Bonds as an investment vehicle
Bonds – the thing that sounds like James Bond – but has nothing to do with him.
If you like playing the loan shark with a bigger change of getting your money, then bond are for you. With Bonds, you can borrow money to companies. A company might want to expand, pay off existing debt (what?!) or strategically invest in something – and they need money for it. Bonds are like an IOU (I owe you) note from the debtor – they owe you the money and promise to repay it within a set term. Bonds normally have a maturity date connected to them. This means that the money will be borrowed for, e.g. 5 years with an annual interest rate of 3% – which will be payable quarterly, annually or whatever is stipulated in the contract.
Governments issue bonds – you’re basically investing in them with the prospect of earning interest on the money that you lent them.
On the free market, once the bond has been bought, it can be traded / sold to other people. As example, Person A bought a bond for R 1 000 that matures in 5 years at a 10% coupon. Next year you sell this to person B at R 1 100, because they will still get 4 years of interest at a very good rate – which makes up for the R 100 they pay more for the bond.
Terms and definitions
Bonds have some terms you might want to take note of:
- Principal: The initial money you borrow to the lender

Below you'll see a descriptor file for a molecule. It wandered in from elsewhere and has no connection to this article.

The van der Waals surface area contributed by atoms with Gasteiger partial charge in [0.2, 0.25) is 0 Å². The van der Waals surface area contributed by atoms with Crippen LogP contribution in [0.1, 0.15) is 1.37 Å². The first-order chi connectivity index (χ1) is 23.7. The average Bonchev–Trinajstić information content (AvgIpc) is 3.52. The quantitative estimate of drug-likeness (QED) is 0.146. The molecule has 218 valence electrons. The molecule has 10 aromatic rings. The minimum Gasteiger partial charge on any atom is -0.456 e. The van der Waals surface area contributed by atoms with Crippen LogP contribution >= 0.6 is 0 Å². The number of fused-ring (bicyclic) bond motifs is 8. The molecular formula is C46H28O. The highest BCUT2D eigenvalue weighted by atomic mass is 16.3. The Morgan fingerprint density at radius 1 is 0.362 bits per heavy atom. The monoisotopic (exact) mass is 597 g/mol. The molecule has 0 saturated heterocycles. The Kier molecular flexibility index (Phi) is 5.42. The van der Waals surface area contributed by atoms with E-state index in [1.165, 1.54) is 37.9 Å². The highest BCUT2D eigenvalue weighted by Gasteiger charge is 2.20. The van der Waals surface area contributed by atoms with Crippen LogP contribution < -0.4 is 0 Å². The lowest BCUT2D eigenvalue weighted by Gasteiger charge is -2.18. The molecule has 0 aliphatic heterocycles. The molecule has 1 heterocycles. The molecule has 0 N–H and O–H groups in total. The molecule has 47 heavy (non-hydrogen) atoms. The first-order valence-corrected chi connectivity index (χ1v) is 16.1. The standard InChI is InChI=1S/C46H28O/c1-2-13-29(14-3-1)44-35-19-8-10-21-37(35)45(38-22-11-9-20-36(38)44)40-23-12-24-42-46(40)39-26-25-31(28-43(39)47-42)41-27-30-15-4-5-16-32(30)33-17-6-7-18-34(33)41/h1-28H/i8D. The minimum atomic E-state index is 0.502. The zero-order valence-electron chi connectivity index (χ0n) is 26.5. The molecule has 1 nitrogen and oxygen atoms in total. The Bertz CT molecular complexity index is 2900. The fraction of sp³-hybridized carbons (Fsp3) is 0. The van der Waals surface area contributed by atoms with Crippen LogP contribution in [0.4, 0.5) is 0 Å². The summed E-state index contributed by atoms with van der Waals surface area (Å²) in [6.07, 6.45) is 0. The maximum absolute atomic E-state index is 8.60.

- Coupon: The interest rate that is offered by the lender
- Credit Quality: A rating which indicates the chance of the lender getting their money at the set due date(s)
Types of bond investment strategies
Many funds – such as mutual funds (funds of funds, funds and ETFs and pension funds) invest in bonds, as this tends to be fairly secure. The following strategies can be looked at for investing in bonds:
- Passive, or “buy and hold” – If you are looking for a stable outcome and want to know the yield you will be getting, then buying and holding the stock indefinitely is for you. This strategy assumes that bonds are safe and the lender will not default on their debts.
- Index matching, or “quasi-passive” – If you want to link your investment to an index fund (ETF) to spread your risk, you can do so with a bond portfolio. Bonds will be bought as the index dictates. It will rebalance depending on the risks encountered. Note to take into account the fees for buying and selling!